NO SURPRISE ACT NOTICE
YOUR RIGHT TO A GOOD FAITH ESTIMATE
You have the right to receive a ‘Good Faith Estimate’ explaining how much your medical care may cost.
Under the law, health care providers need to give patients who do not have insurance, or who are not using insurance, a cost estimate of the bill for medical items and services.
- You have the right to receive a ‘Good Faith Estimate’ for the total expected cost of any non-emergency items or services. This includes related costs like medical tests, drugs, equipment, and hospital fees.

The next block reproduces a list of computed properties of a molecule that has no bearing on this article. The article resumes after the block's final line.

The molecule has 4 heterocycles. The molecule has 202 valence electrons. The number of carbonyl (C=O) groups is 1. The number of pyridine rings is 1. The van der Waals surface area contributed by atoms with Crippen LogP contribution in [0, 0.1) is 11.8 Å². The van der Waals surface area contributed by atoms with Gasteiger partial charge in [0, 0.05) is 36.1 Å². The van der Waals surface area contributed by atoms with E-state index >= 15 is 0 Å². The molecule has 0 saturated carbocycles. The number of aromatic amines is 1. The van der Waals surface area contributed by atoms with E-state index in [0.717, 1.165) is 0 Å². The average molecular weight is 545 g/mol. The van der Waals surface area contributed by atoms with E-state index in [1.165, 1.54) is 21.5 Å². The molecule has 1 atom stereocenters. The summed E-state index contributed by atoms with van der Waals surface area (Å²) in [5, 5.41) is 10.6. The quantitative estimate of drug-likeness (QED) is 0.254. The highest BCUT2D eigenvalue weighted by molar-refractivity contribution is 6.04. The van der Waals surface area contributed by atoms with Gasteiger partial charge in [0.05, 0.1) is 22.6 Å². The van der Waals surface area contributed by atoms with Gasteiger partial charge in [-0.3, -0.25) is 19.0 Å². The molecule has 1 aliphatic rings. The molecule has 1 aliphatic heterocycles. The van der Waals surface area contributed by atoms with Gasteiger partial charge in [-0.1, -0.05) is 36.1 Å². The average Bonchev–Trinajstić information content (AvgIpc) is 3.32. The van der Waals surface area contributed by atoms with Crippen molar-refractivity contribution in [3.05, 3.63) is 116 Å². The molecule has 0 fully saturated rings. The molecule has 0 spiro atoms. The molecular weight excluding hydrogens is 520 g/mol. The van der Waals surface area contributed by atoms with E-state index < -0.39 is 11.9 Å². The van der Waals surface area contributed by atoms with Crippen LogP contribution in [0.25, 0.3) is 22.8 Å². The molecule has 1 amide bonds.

- Your health care provider must give you a ‘Good Faith Estimate’ in writing for scheduled services within designated timeframes. You can also ask your health care provider for a ‘Good Faith Estimate’ before you schedule an item or service
- If you receive a bill that is at least $400 more than your ‘Good Faith Estimate’, you can dispute the bill.
- Make sure to save a copy or picture of your Good Faith Estimate.